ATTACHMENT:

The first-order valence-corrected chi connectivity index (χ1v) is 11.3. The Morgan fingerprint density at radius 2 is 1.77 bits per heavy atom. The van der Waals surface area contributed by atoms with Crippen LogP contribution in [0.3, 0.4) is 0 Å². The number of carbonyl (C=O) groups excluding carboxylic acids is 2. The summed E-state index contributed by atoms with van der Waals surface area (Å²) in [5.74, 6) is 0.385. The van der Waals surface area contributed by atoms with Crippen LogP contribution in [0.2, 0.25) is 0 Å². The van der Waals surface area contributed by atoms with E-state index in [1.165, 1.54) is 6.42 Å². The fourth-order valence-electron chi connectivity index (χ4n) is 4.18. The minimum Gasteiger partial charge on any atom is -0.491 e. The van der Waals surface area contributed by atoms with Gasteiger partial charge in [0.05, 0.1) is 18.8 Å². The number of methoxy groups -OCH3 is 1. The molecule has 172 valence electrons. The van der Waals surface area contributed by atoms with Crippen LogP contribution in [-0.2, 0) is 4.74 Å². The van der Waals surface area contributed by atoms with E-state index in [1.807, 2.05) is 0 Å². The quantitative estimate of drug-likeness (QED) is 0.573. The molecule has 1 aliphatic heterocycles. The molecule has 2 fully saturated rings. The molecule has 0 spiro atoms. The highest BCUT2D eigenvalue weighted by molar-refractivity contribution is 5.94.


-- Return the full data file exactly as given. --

The first-order valence-corrected chi connectivity index (χ1v) is 11.3. The Morgan fingerprint density at radius 2 is 1.77 bits per heavy atom. The van der Waals surface area contributed by atoms with Crippen LogP contribution in [0.3, 0.4) is 0 Å². The number of carbonyl (C=O) groups excluding carboxylic acids is 2. The summed E-state index contributed by atoms with van der Waals surface area (Å²) in [5.74, 6) is 0.385. The van der Waals surface area contributed by atoms with Crippen LogP contribution in [0.2, 0.25) is 0 Å². The van der Waals surface area contributed by atoms with E-state index in [1.165, 1.54) is 6.42 Å². The fourth-order valence-electron chi connectivity index (χ4n) is 4.18. The minimum Gasteiger partial charge on any atom is -0.491 e. The van der Waals surface area contributed by atoms with Gasteiger partial charge in [0.05, 0.1) is 18.8 Å². The number of methoxy groups -OCH3 is 1. The molecule has 172 valence electrons. The van der Waals surface area contributed by atoms with Crippen LogP contribution in [-0.2, 0) is 4.74 Å². The van der Waals surface area contributed by atoms with E-state index in [1.807, 2.05) is 0 Å². The quantitative estimate of drug-likeness (QED) is 0.573. The molecule has 1 aliphatic heterocycles. The molecule has 2 fully saturated rings. The molecule has 0 spiro atoms. The highest BCUT2D eigenvalue weighted by molar-refractivity contribution is 5.94.